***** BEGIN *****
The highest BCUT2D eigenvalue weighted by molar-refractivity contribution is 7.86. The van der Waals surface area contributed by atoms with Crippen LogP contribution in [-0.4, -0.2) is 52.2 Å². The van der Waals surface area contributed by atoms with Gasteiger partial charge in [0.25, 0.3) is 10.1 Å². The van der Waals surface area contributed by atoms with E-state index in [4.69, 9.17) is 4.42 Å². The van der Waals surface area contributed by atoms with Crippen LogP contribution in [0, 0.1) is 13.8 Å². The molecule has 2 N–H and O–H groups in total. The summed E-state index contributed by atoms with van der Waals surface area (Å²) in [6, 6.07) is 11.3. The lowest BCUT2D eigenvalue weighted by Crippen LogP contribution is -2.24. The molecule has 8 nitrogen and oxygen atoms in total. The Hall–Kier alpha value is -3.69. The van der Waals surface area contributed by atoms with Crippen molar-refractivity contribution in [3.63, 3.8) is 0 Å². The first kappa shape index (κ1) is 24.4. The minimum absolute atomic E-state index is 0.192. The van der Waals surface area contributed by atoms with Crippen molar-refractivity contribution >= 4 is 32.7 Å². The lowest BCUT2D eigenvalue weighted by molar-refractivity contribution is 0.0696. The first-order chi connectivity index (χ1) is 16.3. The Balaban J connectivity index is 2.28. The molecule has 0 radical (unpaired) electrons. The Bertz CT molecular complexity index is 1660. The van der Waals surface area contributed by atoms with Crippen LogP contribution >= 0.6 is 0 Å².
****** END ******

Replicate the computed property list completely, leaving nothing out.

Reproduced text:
The highest BCUT2D eigenvalue weighted by molar-refractivity contribution is 7.86. The van der Waals surface area contributed by atoms with Crippen LogP contribution in [-0.4, -0.2) is 52.2 Å². The van der Waals surface area contributed by atoms with Gasteiger partial charge in [0.25, 0.3) is 10.1 Å². The van der Waals surface area contributed by atoms with E-state index in [4.69, 9.17) is 4.42 Å². The van der Waals surface area contributed by atoms with Crippen LogP contribution in [0, 0.1) is 13.8 Å². The molecule has 2 N–H and O–H groups in total. The summed E-state index contributed by atoms with van der Waals surface area (Å²) in [6, 6.07) is 11.3. The lowest BCUT2D eigenvalue weighted by Crippen LogP contribution is -2.24. The molecule has 8 nitrogen and oxygen atoms in total. The Hall–Kier alpha value is -3.69. The van der Waals surface area contributed by atoms with Crippen molar-refractivity contribution in [3.63, 3.8) is 0 Å². The first kappa shape index (κ1) is 24.4. The minimum absolute atomic E-state index is 0.192. The van der Waals surface area contributed by atoms with Crippen molar-refractivity contribution >= 4 is 32.7 Å². The lowest BCUT2D eigenvalue weighted by molar-refractivity contribution is 0.0696. The first-order chi connectivity index (χ1) is 16.3. The Balaban J connectivity index is 2.28. The molecule has 0 radical (unpaired) electrons. The Bertz CT molecular complexity index is 1660. The van der Waals surface area contributed by atoms with Crippen LogP contribution >= 0.6 is 0 Å².